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Basics of video and various types of display technologies

By Abrie du Plooy

The earliest colour CRT (Cathode Ray Tubes) televisions used technology where primary-coloured electrons were fired at a phosphor coated surface. The charged electrons would energize the phosphor which then emitted the desired colour.

These days, with digital signals and much more signal information, pixels are created by using various different technologies in order to display an image. 

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Each pixel needs to be displayed in a specific colour to form part of the overall image or frame. It is very interesting to understand how images and videos are created and displayed. In a nutshell, a single image is made up of a certain amount of adjacent pixels, each displaying a dedicated colour and in concert, creating an image. Pixels are configured in rows and columns to create the shape of the image. Each image needs to be a standard shape. The shape is defined in a width to height ratio, known as the Aspect Ratio. There are a few standard aspect ratios used in various video applications, the most common is a wide screen, 16:9 aspect ratio which is the shape of a standard consumer flat screen television. A slightly wider screens in cinemas uses 1:1.85 aspect ratios (19:10.02) and 21:9 ratios.

Social media platforms seem to focus more and more on 1:1 square images because it flawlessly adjust when you rotate your device from portrait to landscape mode. The number of pixels defines the resolution. The more pixels in a single frame create the ability to display finer details of an image. The higher the resolution, the better the quality or definition of an image. The most common resolution used these days is UHD (Ultra High Definition) with a resolution of 3840 x 2160 at a 16:9 aspect ratio. It is recognized as 4K even though true 4K has a resolution of 4096 x 2160 in a 1:1.85 aspect ratio.

In Video technology, continuous static images are flashed consecutively to create a ‘moving picture’ effect. Conventional video uses a frame rate of 25 frames per second (fps) whilst more modern content can go higher to 30fps or 60fps.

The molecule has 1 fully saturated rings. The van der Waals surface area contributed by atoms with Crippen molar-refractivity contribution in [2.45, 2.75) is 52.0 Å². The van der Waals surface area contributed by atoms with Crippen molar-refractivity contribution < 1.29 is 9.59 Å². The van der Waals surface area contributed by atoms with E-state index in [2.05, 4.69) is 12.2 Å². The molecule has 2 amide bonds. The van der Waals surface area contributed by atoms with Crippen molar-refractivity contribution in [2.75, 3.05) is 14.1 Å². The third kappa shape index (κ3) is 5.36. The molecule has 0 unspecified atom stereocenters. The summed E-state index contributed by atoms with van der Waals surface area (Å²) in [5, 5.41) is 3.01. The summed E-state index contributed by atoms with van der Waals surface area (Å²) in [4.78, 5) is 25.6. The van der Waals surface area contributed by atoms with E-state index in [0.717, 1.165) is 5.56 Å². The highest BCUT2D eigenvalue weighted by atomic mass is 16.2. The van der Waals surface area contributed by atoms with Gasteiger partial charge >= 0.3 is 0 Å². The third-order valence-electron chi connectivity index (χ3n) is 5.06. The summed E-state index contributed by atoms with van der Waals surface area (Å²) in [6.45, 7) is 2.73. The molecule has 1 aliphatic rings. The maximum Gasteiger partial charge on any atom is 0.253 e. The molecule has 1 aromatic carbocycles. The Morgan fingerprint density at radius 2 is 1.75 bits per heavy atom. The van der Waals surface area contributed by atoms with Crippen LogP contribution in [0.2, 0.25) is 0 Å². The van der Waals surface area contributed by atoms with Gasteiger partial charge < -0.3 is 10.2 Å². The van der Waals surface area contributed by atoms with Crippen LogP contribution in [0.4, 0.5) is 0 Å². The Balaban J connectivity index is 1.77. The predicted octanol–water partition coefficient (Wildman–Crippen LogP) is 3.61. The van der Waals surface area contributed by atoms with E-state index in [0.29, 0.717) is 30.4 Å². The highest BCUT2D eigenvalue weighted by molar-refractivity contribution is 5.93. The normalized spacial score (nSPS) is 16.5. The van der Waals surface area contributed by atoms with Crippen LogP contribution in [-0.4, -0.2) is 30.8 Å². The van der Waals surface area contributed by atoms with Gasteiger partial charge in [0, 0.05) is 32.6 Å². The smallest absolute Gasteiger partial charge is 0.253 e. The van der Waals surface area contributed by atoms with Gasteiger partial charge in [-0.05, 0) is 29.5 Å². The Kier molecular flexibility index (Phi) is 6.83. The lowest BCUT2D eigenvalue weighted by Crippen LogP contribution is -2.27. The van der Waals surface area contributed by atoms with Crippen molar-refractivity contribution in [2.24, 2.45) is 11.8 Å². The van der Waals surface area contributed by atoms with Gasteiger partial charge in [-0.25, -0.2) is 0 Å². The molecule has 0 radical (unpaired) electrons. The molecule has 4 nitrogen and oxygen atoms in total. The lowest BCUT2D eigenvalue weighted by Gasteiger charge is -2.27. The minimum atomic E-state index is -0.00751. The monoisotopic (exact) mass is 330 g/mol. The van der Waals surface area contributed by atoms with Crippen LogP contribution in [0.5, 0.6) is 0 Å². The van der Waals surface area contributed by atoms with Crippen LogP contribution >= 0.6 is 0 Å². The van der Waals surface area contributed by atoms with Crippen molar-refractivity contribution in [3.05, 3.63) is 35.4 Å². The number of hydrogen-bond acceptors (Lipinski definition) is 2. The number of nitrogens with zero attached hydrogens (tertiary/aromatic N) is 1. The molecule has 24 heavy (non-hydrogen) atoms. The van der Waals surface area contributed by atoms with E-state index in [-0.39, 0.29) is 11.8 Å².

All video signals consist of only the 3 primary colours, red, green and blue (RGB). Various screen types use different display technologies to manipulate these 3 colours into a full colour image. The 3 colours combined at 100% produce white, or clear transparent light, as we know it. If white light gets diffracted through a medium, a rainbow of colours become visible. In nature, light rays diffract and filters through moisture or particles in the sky. A beautiful example would be sunrise and sunsets or well, rainbows. These 3 colours, at various intensities will mix and create millions of other colours.

How images are displayed. Not all display technologies create images the same way. Some create the individual primary colours while others use a single white light source and create the primary colours through diffraction filtering. The final process is creating the 3 primary colours in each pixel with their various intensities in order to mix them into the desired pixel colour and create the image. The various display technologies are broken up into 3 categories based on the method of light utilization in order to create the image to the viewer. These categories are:

1. Emissive Display – The pixels inside the screen panel create the light and primary colours in the overall image. Each pixel would create the red,  green and blue colours and these are then energized at various brightness levels to mix into the desired colour for each pixel. Examples of emissive displays are LED screens used for large displays in retail, sport stadiums and outdoor advertising/billboards. Each pixel has 3x individual LEDs either mounted separately or grouped into a single dot. Organic LED TVs are also emissive as well as conventional plasma screens.

2. Reflective Display – The light is directed from a single light source, which filters into individual red, green and blue before being directed through an optical lens system onto a passive screen surface at a distance away. The reflected light from the screen surface creates the image to the viewer. Any picture created by front projection displays are classed as reflective, irrelevant if the pixel creation is DLP or LCD. The type of light source, UHP Lamp, Laser or LED is also irrelevant. This could be corporate, cinema or residential application using projectors and projection screens.

3. Transmissive Display - The light source is positioned right behind the display panel which is then transmitted through a Liquid Crystal Display screen. The individual pixels manipulate the back light into the 3 primary colours. This technology is used in all LCD devices, conventional and current LCD display screens as well as laptops, PCs and mobile devices.

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